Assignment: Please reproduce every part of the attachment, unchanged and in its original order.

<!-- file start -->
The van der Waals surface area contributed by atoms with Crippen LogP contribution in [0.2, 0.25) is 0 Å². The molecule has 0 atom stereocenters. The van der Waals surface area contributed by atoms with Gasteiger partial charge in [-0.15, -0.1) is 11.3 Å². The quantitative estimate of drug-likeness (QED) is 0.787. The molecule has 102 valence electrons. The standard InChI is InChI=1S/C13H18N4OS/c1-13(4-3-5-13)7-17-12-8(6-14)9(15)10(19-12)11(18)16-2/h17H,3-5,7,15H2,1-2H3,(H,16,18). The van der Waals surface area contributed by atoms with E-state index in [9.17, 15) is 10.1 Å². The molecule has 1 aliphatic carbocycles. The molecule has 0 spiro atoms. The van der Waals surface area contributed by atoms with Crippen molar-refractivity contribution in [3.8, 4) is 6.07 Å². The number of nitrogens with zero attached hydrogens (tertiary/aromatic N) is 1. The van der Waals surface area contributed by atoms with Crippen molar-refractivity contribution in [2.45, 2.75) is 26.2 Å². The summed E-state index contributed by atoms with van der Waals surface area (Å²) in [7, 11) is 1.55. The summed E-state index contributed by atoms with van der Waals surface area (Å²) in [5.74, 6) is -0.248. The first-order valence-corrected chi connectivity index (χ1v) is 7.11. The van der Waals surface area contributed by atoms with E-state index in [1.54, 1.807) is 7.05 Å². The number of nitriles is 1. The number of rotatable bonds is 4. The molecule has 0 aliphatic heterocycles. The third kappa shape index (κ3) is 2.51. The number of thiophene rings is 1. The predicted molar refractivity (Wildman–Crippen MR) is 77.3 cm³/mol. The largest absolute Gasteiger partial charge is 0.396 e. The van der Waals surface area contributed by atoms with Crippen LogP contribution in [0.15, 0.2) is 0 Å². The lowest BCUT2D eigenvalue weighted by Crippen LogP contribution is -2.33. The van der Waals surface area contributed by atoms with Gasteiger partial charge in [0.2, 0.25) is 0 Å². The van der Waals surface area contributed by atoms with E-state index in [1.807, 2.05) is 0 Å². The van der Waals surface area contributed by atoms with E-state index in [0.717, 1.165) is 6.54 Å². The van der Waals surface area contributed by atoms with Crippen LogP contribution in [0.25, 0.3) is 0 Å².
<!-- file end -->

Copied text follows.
The van der Waals surface area contributed by atoms with Crippen LogP contribution in [0.2, 0.25) is 0 Å². The molecule has 0 atom stereocenters. The van der Waals surface area contributed by atoms with Gasteiger partial charge in [-0.15, -0.1) is 11.3 Å². The quantitative estimate of drug-likeness (QED) is 0.787. The molecule has 102 valence electrons. The standard InChI is InChI=1S/C13H18N4OS/c1-13(4-3-5-13)7-17-12-8(6-14)9(15)10(19-12)11(18)16-2/h17H,3-5,7,15H2,1-2H3,(H,16,18). The van der Waals surface area contributed by atoms with E-state index in [9.17, 15) is 10.1 Å². The molecule has 1 aliphatic carbocycles. The molecule has 0 spiro atoms. The van der Waals surface area contributed by atoms with Crippen molar-refractivity contribution in [3.8, 4) is 6.07 Å². The number of nitrogens with zero attached hydrogens (tertiary/aromatic N) is 1. The van der Waals surface area contributed by atoms with Crippen molar-refractivity contribution in [2.45, 2.75) is 26.2 Å². The summed E-state index contributed by atoms with van der Waals surface area (Å²) in [7, 11) is 1.55. The summed E-state index contributed by atoms with van der Waals surface area (Å²) in [5.74, 6) is -0.248. The first-order valence-corrected chi connectivity index (χ1v) is 7.11. The van der Waals surface area contributed by atoms with E-state index in [1.54, 1.807) is 7.05 Å². The number of nitriles is 1. The number of rotatable bonds is 4. The molecule has 0 aliphatic heterocycles. The third kappa shape index (κ3) is 2.51. The number of thiophene rings is 1. The predicted molar refractivity (Wildman–Crippen MR) is 77.3 cm³/mol. The largest absolute Gasteiger partial charge is 0.396 e. The van der Waals surface area contributed by atoms with Crippen LogP contribution in [0.15, 0.2) is 0 Å². The lowest BCUT2D eigenvalue weighted by Crippen LogP contribution is -2.33. The van der Waals surface area contributed by atoms with Gasteiger partial charge in [0.2, 0.25) is 0 Å². The van der Waals surface area contributed by atoms with E-state index in [1.807, 2.05) is 0 Å². The van der Waals surface area contributed by atoms with E-state index in [0.717, 1.165) is 6.54 Å². The van der Waals surface area contributed by atoms with Crippen LogP contribution in [0.25, 0.3) is 0 Å².